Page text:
I’ve been writing about a possible name change for enrolled agents. Today I conclude my thoughts by examining whether a name change would really help EAs.
The short answer is, I don’t think a name change would change much of anything.
Yes, I have written before that the word “agent” is problematic because it creates an automatic assumption that we work for the IRS, and doesn’t really tell people what it is that we do.
But the name isn’t the problem. The problem is that no one has heard of us! Like I wrote in Part 2, 87% of the population has never heard of an enrolled agent.
Enrolled agents have never had a centralized effort to get the EA “brand” out there.
The National Association of Enrolled Agents is a great organization and I am a proud member. Their bi-monthly publication, The EA Journal, is a fine publication. They also offer a the best training out there on audit defense and representation issues at their “National Tax Practice Institute.”
But NAEA has done little to push the EA brand.
When I’ve brought this up, I’ve been told that NAEA is primarily a lobbying organization. And I do think NAEA does a great job of protecting EA interests to the IRS and Congress.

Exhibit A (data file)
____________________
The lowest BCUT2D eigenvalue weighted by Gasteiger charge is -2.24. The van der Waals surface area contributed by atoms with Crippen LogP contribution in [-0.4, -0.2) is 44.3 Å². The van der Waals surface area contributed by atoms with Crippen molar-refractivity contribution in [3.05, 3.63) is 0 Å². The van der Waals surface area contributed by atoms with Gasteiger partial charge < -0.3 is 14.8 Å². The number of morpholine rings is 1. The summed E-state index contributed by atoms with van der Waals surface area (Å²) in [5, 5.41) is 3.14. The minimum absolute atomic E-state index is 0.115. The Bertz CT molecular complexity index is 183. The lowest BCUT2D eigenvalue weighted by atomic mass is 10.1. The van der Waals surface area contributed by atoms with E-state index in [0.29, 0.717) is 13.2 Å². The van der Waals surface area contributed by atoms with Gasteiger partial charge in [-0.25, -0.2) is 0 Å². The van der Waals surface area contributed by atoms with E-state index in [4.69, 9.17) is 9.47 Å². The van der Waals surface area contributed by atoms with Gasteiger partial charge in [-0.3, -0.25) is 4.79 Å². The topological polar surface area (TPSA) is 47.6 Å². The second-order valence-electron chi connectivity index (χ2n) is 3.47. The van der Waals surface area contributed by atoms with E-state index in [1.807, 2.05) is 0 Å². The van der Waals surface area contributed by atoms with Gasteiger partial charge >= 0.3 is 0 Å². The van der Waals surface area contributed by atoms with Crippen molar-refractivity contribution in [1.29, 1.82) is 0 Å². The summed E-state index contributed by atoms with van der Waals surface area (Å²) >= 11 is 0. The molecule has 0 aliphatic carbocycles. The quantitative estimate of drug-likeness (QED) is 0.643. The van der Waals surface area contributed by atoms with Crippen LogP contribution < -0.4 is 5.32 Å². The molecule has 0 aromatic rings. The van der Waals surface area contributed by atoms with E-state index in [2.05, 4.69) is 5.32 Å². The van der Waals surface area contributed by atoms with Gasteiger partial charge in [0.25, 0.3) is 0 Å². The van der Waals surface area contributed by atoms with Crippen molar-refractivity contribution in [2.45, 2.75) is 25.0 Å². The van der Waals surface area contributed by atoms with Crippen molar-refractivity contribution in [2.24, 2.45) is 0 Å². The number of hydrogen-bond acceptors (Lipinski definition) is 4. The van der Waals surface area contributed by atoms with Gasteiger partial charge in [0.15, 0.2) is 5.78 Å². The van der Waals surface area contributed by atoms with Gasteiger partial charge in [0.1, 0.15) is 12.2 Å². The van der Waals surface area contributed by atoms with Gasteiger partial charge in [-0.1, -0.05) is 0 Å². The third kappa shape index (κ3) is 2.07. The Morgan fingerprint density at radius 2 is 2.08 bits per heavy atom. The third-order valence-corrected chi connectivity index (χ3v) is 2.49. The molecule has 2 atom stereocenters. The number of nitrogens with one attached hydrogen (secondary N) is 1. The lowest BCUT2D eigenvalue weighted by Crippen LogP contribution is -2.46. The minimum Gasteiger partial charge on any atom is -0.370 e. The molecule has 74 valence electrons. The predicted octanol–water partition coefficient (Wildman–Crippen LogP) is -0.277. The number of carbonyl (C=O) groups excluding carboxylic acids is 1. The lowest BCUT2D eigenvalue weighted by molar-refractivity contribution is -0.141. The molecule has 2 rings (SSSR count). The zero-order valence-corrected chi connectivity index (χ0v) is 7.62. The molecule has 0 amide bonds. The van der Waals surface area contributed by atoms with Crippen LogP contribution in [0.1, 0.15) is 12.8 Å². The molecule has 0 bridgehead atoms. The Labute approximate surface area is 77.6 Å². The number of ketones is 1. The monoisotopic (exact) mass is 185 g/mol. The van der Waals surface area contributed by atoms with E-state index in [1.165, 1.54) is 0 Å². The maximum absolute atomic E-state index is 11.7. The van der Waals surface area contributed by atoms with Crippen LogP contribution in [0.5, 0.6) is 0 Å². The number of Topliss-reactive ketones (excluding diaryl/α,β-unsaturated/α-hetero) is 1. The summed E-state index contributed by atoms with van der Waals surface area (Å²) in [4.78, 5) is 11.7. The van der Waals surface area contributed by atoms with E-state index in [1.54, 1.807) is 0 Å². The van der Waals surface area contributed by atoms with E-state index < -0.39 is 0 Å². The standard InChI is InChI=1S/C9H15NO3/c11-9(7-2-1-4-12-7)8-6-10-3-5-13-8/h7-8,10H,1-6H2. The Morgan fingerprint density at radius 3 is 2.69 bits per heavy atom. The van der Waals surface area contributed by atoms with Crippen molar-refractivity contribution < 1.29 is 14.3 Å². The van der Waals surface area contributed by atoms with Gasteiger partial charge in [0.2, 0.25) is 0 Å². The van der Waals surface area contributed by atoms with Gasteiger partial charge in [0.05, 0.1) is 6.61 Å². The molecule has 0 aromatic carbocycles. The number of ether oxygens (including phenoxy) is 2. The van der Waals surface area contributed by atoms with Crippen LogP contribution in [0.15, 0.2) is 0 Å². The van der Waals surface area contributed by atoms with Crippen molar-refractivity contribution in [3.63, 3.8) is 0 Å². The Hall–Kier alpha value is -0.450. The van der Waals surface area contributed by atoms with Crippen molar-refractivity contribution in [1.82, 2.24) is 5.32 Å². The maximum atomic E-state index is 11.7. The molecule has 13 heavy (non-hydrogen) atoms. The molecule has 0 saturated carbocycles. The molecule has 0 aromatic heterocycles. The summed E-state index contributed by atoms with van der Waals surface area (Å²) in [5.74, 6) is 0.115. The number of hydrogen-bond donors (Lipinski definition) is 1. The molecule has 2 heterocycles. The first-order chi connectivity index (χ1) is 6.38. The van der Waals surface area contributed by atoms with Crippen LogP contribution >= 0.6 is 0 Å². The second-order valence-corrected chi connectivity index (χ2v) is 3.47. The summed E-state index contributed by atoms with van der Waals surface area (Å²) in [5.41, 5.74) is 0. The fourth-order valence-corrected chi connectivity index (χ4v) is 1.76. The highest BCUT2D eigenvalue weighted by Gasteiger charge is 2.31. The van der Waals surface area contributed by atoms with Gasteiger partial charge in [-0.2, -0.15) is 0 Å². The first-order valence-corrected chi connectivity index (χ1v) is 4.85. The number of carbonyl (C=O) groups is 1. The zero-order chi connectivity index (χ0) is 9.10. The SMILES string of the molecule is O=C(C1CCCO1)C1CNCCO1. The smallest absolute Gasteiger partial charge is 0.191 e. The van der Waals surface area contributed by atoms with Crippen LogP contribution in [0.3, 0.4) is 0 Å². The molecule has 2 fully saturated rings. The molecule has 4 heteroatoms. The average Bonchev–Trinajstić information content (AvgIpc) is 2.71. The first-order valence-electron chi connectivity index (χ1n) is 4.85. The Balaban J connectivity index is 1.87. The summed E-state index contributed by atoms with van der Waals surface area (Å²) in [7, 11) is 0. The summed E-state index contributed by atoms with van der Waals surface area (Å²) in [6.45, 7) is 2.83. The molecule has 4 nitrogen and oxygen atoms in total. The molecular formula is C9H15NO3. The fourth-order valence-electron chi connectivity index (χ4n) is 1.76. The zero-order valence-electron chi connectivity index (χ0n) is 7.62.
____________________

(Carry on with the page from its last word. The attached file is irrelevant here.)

But EAs need a voice to the public, too.
And yes, EAs ourselves bear some responsibility. We need to be less crabby and resentful of CPAs and embrace the uniqueness of our designation.
When I give presentations, I always include a slide at the beginning where I talk about my designation. One of the bullet points on the slide says, in bold words: “I don’t work for the IRS!” This helps break the ice and often draws chuckles from the audience.
But, most EAs operate solo (or at least very small) practices. There’s only so much we can do ourselves.
Yes, we can try changing our little corner of the world. But that has its limitations. It would be much more efficient to have a national group that could push the EA brand, too.
Think about it this way: say you change the EA name to something like “Licensed Tax Practitioner.” That’s a nice, concise name that accurately conveys what it is that EAs do.
But unless there’s a National Association of Licensed Tax Practitioners pushing public awareness of the designation, the “LTP” would remain as anonymous as the current EA designation.
Sure, we wouldn’t have to spend as much time explaining the designation to people, but chances are, the public’s reaction to seeing the “LTP” (or whatever the new designation would be called) would be to say “what the hell is that?”.